Deduction suggests dumbed down freedomless society feeds on the stuff keeping culture and certainly art at base level of sub-worth elevated to the lowest common denominator of trash as illusion of wealth and celebrity afforded to anyone desireing their ‘own’ truth or vulgarly consuming that of ‘the other’ greedily and accepting no morals or ethics because its ‘democratic’ to do so-the majority does it.

    Ironic? This suggested ‘fascist’ democracy for UK living in 2014.

    The only solution may be to fight greed by making art selflessly with soul seeking truth.

    I give you honesty May, one to one, recognising and rejecting all that is false.

    As always, I wish you the best of all you can muster and good luck on the next chapter and project. The last one was quite brilliant and not elusive.


    Yours aye,


    • May Miles Thomas - 9 January 14 at 12:08 pm - Reply

      Thanks David,

      I’m very touched by your comments. It seems that on the ground of creative endeavour here in Scotland many people feel the same way as you and I – just as I know that for many years you’ve had the conviction to keep working for what you believe in. There’s something fundamentally wrong with a system of arts funding that fails to support, recognise or give a platform to those of us who, year in, year out, continue to contribute to the culture, regardless of a lack of public largesse or media hype. I wish you all the best with your future projects. Never give up.


    • Obladi - 2 May 14 at 1:42 am - Reply

      Mr Gibson, I’m afraid your viewpoint is riddled with contradictions. Sorry, but it is. I’ll give one or two examples but I am really not here to discuss this sort of thing.

      On one hand you criticise society in very scathing terms on the basis that it feeds on dumbed down junk. And yet the thrust of your argument is that these people should in some way pay towards your art, thereby paying you to look down your nose at them. Not on.

      You also give the impression that your involvement in art has been 30 years of unrewarded toil. If you feel that way about it, I can only wonder why you do it since the money seems to be so bad.

      On a divergent note, it seems odd that you are so absorbed in those self funded negatives you mention when the world has moved on to digital. Maybe that explains your situation though, even if it leaves us rather puzzled about you.

      Analogue man In a digital world anyone? Do you want to go large with that?

      You know, why should “artists” expect any better treatment than miners? Why do you talk about self funded negatives as if we are somehow under obligation to fund your interests?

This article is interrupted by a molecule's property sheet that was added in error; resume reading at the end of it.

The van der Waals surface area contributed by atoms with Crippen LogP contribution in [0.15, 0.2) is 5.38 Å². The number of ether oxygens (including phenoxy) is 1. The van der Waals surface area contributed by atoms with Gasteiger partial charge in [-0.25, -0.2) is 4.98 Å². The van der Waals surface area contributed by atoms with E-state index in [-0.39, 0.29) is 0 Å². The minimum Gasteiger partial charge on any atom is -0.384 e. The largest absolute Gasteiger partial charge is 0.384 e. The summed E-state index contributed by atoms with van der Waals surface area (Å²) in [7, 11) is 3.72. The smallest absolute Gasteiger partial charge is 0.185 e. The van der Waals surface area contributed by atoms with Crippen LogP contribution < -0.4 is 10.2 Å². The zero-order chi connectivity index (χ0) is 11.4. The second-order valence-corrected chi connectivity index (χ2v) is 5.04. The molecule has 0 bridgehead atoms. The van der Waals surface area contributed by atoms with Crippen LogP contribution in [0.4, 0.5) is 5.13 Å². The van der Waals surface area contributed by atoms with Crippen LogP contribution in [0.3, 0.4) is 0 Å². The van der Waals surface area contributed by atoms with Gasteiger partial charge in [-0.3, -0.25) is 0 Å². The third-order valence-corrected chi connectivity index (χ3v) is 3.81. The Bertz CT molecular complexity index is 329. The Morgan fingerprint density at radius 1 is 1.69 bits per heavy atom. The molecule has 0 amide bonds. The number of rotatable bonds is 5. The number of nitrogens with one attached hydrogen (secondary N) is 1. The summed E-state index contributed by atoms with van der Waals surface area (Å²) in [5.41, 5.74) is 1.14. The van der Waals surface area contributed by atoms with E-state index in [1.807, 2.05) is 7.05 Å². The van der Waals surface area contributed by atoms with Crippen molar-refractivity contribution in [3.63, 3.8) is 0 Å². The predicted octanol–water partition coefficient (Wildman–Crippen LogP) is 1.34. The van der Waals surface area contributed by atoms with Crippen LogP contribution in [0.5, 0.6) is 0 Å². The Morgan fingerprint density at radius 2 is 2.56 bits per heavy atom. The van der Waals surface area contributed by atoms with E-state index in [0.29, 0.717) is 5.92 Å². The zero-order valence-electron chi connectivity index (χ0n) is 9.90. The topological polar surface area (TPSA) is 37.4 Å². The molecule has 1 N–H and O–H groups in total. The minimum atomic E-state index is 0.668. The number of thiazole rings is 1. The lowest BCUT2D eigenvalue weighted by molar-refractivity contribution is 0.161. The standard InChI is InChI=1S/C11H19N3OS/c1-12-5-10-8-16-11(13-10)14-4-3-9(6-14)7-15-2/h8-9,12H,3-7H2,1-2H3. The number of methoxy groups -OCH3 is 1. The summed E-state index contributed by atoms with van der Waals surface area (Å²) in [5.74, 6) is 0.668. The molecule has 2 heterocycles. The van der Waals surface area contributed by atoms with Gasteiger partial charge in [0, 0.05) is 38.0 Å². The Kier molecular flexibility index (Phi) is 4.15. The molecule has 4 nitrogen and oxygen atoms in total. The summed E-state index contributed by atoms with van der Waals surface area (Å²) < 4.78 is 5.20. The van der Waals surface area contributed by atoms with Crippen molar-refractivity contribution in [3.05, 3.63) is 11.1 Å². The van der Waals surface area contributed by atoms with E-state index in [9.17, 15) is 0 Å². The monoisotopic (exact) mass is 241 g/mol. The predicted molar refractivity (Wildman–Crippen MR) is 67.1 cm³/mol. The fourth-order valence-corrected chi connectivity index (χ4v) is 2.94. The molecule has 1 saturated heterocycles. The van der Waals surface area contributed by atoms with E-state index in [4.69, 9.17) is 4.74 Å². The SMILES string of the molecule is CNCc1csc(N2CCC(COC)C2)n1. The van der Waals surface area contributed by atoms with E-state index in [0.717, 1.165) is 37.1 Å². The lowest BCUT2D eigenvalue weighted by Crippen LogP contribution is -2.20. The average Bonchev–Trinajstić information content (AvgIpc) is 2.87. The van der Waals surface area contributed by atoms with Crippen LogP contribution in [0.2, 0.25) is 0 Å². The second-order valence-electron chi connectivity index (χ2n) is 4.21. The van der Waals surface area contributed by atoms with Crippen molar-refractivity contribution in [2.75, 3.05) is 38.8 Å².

Sincerely, If art goes hand in hand with the sort of snobbery you exhibit, you can keep it. An if you have a problem with the socio-economic system, spell it out — don’t criticise it on your own selfish terms for your own selfish reasons. The logical extension of what you argue is that you would be happy enough in this very same system if only it would more lavishly fund your “art”.

      • May Miles Thomas - 2 May 14 at 12:02 pm - Reply

        Deep breath – okay, I approved this comment only because it’s either a hoax rant or it’s a genuine criticism of my friend, David Gibson, who took the time and effort to write. So Obladi – if you, as you say, are not ‘really here to discuss this sort of thing’ then why are you here? This is my blog, not Mr Gibson’s so I would appreciate it if you stay on-topic and not spill your guts in my wee corner of the blogosphere.

  • Mary Henderson - 8 January 14 at 11:15 am - Reply

    What a depressing situation, with a small smidgin of hope. At least you are still in there fighting – as I expect lots of others are. All the best with your endeavours anyway. The poetry film sounds a great idea.

    • May Miles Thomas - 8 January 14 at 11:25 am - Reply

      Thanks Mary,

      You’re right – it is a depressing situation but it’s positive too because it means being forced on your own initiative and resource so I intend to go on fighting to make what I can with what I’ve got. I know many talented but overlooked filmmakers who are effectively barred from applying for funding because, like me, they don’t meet the funder’s criteria. Onwards and upwards!

      Best wishes,